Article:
After a few flights, Ethan is getting the hang of it.
OK, we're going to get him to go
back across to my friend Ryan for one last time.
-It was right there.
-It was right there, what it?
-Nipping on the foot off the glove?
-And it just went...
Thank you so much for letting me do that.
You are more than welcome, mate.
Flying Africa's largest owl is a big achievement.
So how does Jimmy reckon our Roar Ranger has done?
What I taught Ethan is the very basics of falconry.
Because it's not a small owl, there's a lot to take into account
when you fly such a large bird, so Ethan's done incredibly well.
Jimmy is a brilliant trainer.
But it is very, very, very heavy.
I'm proud of myself that I got to hold it and all that.
Earlier in the series, we met Cessna, the marmoset who had to be
put in an enclosure on her own, after being bullied by the group.
Then Carlos arrived from another park.
But no-one knew if they'd get on.
Well, they did.
Like a house on fire!
But the question now is, has their love stood the test of time?
Here on Roar, we love a romantic tale
and we're hoping that Jo is going to tell us one of those before
we leave you today, so we want it to be about the lonely marmoset Cessna.
Do you know what, Rani? This is the loveliest story of the year.
Our little Cessna, our female marmoset, she got kicked out
of our group of big, common marmosets last year and we housed her in here.
She's such a lovely, lovely marmoset.
And we got her a boyfriend, Carlos,
and we put them together and,
do you know what?
It was love at first sight.
And now, obviously, we're hoping that they'll get it together
and we can start breeding with these two
and that they'll start their own little family.
Really, you are hoping for that?
-Because they've just met, practically, haven't they?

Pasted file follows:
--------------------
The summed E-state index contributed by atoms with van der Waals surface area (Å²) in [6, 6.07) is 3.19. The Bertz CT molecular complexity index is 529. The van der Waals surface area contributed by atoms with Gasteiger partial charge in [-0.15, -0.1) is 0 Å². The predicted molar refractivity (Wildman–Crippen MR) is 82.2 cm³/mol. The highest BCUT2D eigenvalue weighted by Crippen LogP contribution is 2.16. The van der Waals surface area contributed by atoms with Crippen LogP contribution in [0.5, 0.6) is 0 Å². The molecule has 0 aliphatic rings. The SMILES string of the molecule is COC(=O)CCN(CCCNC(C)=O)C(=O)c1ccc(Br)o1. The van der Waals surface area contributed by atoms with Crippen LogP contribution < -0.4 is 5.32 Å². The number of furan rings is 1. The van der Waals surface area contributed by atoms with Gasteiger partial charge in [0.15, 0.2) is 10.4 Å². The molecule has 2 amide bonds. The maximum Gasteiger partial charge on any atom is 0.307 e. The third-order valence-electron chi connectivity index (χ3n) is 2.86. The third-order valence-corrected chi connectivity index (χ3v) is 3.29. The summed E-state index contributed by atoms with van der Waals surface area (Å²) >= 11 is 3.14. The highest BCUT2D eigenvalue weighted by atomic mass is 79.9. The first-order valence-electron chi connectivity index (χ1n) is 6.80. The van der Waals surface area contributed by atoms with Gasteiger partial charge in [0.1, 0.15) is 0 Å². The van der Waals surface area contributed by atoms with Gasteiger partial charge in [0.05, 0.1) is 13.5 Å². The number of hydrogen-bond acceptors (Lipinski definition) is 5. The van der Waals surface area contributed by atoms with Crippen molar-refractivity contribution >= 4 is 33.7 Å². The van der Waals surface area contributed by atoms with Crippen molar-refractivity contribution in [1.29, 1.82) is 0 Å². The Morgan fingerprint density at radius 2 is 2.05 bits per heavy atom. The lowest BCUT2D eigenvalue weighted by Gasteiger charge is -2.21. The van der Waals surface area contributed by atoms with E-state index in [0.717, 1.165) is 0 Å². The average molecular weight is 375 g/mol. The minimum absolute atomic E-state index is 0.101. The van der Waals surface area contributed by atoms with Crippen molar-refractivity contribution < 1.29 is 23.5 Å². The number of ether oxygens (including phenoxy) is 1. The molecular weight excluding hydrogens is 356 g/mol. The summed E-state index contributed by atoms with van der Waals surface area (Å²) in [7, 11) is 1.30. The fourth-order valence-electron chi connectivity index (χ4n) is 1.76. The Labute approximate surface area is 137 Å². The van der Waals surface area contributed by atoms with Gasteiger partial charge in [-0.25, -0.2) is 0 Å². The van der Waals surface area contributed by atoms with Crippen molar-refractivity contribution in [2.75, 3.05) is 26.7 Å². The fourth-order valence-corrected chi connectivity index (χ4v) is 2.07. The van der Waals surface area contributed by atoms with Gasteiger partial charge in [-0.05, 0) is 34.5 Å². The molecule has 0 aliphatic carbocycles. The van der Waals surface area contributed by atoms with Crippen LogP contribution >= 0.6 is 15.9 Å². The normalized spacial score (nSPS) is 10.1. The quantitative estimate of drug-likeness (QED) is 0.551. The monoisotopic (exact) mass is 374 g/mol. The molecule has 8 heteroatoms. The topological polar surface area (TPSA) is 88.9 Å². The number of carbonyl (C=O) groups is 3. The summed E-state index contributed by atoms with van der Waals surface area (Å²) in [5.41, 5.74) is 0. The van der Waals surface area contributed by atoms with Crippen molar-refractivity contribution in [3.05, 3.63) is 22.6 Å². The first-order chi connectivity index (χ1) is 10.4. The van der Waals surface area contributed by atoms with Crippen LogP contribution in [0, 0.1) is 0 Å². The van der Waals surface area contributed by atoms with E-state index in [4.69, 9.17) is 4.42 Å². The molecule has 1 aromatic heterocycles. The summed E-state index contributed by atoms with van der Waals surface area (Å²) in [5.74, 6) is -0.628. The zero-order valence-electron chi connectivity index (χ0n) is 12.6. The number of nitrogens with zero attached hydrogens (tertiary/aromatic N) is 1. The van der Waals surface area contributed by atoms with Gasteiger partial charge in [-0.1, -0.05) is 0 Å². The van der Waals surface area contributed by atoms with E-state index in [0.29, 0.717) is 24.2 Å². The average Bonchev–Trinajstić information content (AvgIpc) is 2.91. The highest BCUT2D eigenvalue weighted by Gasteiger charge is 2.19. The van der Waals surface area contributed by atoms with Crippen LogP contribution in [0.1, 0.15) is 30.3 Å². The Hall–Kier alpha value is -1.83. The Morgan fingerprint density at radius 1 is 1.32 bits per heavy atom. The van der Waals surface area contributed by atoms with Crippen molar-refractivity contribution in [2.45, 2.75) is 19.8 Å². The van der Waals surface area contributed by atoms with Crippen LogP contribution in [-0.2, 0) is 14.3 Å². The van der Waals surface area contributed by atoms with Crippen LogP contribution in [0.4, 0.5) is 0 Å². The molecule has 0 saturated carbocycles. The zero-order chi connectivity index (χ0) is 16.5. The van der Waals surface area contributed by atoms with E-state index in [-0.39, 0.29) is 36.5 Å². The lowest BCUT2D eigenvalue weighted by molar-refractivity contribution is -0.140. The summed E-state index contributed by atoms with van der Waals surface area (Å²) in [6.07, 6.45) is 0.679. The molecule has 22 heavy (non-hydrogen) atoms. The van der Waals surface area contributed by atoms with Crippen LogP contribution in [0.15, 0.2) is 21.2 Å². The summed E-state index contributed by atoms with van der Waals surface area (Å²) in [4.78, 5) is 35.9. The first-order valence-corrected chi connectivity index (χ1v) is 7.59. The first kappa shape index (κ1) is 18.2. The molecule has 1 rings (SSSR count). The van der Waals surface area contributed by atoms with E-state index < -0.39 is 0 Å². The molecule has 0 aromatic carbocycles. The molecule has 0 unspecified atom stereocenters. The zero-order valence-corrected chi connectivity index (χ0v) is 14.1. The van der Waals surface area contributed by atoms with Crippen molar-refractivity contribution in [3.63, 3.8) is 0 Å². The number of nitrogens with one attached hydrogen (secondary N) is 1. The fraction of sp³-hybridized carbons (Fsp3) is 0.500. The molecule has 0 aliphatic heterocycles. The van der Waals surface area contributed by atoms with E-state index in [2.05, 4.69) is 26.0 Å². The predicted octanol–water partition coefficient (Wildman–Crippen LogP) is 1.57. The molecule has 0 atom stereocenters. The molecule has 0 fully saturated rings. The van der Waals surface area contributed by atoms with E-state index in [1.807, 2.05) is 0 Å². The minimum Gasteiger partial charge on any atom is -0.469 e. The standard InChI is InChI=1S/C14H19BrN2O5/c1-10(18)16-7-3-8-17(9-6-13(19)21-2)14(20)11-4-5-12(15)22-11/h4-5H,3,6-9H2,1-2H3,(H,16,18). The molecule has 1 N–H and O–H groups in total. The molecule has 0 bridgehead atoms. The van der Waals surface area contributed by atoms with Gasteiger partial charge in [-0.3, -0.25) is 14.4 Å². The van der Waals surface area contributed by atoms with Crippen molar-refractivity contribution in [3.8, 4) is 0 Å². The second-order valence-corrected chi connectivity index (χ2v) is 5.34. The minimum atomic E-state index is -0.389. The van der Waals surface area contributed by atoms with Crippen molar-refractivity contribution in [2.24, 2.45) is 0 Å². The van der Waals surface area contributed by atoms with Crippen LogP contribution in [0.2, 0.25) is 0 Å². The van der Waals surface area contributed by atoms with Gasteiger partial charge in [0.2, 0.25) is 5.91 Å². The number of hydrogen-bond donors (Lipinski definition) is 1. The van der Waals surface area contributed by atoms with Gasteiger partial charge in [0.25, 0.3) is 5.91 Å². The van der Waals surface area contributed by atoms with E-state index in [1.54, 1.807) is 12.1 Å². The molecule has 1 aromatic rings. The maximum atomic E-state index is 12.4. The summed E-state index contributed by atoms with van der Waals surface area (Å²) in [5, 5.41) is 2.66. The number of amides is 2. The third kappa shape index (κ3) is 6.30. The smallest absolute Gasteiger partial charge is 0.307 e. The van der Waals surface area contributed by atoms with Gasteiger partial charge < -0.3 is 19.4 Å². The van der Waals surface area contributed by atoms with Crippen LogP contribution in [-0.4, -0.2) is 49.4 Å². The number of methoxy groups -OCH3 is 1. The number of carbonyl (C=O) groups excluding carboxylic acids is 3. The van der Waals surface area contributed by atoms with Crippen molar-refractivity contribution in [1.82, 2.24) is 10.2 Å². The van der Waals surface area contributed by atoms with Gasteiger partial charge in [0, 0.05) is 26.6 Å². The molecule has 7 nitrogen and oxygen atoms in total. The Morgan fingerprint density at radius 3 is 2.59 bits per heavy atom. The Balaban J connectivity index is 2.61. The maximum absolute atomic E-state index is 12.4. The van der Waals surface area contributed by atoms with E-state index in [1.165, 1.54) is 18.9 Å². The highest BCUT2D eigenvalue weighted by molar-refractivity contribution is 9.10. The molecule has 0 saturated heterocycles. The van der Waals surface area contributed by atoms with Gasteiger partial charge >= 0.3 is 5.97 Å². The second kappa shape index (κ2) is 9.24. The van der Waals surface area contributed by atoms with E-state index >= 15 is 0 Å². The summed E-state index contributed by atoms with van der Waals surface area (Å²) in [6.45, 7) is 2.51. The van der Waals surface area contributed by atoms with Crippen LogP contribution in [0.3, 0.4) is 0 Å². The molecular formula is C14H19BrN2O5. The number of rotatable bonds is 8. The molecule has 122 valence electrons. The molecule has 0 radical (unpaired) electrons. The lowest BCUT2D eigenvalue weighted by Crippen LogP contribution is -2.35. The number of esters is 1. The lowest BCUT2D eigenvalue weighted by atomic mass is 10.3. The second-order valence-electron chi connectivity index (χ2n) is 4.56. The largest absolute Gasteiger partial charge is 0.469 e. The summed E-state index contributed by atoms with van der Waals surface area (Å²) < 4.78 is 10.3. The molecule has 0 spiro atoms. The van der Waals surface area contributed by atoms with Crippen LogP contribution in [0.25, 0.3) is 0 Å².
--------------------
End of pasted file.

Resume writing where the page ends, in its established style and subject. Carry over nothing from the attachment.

Oh, they're right here. Look at that.
Do they hang out together, then?
Is that how you can tell a marmoset loves another marmoset?
Definitely. You've got Carlos at the back there.
That's actually her at the moment.
But Carlos is very protective over her.
You know, like, you guys are in here at the moment
and he's like, you know, this is my lady.
-Yeah, so they really look out for each other.
What a lovely story, that is.
-And let's hope they live happily ever after.
-Ooh, a proper fairytale!
I know, it's lovely.
Unfortunately, that's all we've got time for on today's Roar.
Why don't you lot check out what's coming up on the next episode.
I wish I was in love.
We're going to test how clever the monkeys are.
Will they use sticks to get at their gooey treats, or just grab handfuls?
A group of rhinos is called a crash.
So will there be an accident
when the gang grill the keeper with questions about the white rhino?
And we've a special report from Africa as six cheetahs
get ready to start a new life at the park.
Subtitles by Red Bee Media Ltd
E-mail [email protected]
The team set out to discover who, or what, has been letting the animals loose at night, and find out if the course of true love runs smooth for the lonely marmosets.
Then there are the giants - a rat the size of a rabbit, and the world's largest owl.